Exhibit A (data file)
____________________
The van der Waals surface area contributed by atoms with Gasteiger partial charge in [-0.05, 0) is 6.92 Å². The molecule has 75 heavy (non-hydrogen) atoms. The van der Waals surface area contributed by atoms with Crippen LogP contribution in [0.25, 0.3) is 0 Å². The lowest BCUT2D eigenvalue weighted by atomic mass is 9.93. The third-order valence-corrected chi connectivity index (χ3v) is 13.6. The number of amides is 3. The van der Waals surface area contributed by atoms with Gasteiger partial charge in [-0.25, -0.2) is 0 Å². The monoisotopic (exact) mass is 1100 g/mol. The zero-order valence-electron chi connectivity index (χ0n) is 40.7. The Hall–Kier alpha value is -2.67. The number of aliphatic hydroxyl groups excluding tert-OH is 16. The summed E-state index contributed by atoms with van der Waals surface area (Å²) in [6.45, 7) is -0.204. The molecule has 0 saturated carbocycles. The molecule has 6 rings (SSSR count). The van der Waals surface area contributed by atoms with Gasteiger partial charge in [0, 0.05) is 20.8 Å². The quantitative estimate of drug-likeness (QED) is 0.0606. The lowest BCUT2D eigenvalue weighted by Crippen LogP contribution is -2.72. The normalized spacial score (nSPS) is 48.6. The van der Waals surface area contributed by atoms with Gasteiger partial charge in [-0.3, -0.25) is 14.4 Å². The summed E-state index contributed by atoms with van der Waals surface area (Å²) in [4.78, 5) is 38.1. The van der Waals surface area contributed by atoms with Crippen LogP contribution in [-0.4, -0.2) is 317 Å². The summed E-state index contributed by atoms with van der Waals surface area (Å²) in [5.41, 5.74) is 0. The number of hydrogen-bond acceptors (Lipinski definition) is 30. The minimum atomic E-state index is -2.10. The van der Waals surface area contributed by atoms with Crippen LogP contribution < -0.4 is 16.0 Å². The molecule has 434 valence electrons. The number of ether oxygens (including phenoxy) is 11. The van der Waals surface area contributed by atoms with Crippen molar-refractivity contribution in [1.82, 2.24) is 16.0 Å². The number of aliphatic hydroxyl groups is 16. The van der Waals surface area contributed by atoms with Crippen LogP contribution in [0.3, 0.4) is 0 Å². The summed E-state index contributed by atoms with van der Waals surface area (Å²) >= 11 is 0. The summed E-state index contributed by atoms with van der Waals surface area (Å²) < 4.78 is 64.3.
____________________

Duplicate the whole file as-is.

The van der Waals surface area contributed by atoms with Gasteiger partial charge in [-0.05, 0) is 6.92 Å². The molecule has 75 heavy (non-hydrogen) atoms. The van der Waals surface area contributed by atoms with Crippen LogP contribution in [0.25, 0.3) is 0 Å². The lowest BCUT2D eigenvalue weighted by atomic mass is 9.93. The third-order valence-corrected chi connectivity index (χ3v) is 13.6. The number of amides is 3. The van der Waals surface area contributed by atoms with Gasteiger partial charge in [-0.25, -0.2) is 0 Å². The monoisotopic (exact) mass is 1100 g/mol. The zero-order valence-electron chi connectivity index (χ0n) is 40.7. The Hall–Kier alpha value is -2.67. The number of aliphatic hydroxyl groups excluding tert-OH is 16. The summed E-state index contributed by atoms with van der Waals surface area (Å²) in [6.45, 7) is -0.204. The molecule has 0 saturated carbocycles. The molecule has 6 rings (SSSR count). The van der Waals surface area contributed by atoms with Gasteiger partial charge in [0, 0.05) is 20.8 Å². The quantitative estimate of drug-likeness (QED) is 0.0606. The lowest BCUT2D eigenvalue weighted by Crippen LogP contribution is -2.72. The normalized spacial score (nSPS) is 48.6. The van der Waals surface area contributed by atoms with Gasteiger partial charge in [-0.3, -0.25) is 14.4 Å². The summed E-state index contributed by atoms with van der Waals surface area (Å²) in [4.78, 5) is 38.1. The van der Waals surface area contributed by atoms with Crippen LogP contribution in [-0.4, -0.2) is 317 Å². The summed E-state index contributed by atoms with van der Waals surface area (Å²) in [5.41, 5.74) is 0. The number of hydrogen-bond acceptors (Lipinski definition) is 30. The minimum atomic E-state index is -2.10. The van der Waals surface area contributed by atoms with Crippen LogP contribution < -0.4 is 16.0 Å². The molecule has 434 valence electrons. The number of ether oxygens (including phenoxy) is 11. The van der Waals surface area contributed by atoms with Crippen molar-refractivity contribution in [1.82, 2.24) is 16.0 Å². The number of aliphatic hydroxyl groups is 16. The van der Waals surface area contributed by atoms with Crippen LogP contribution in [0.3, 0.4) is 0 Å². The summed E-state index contributed by atoms with van der Waals surface area (Å²) >= 11 is 0. The summed E-state index contributed by atoms with van der Waals surface area (Å²) < 4.78 is 64.3.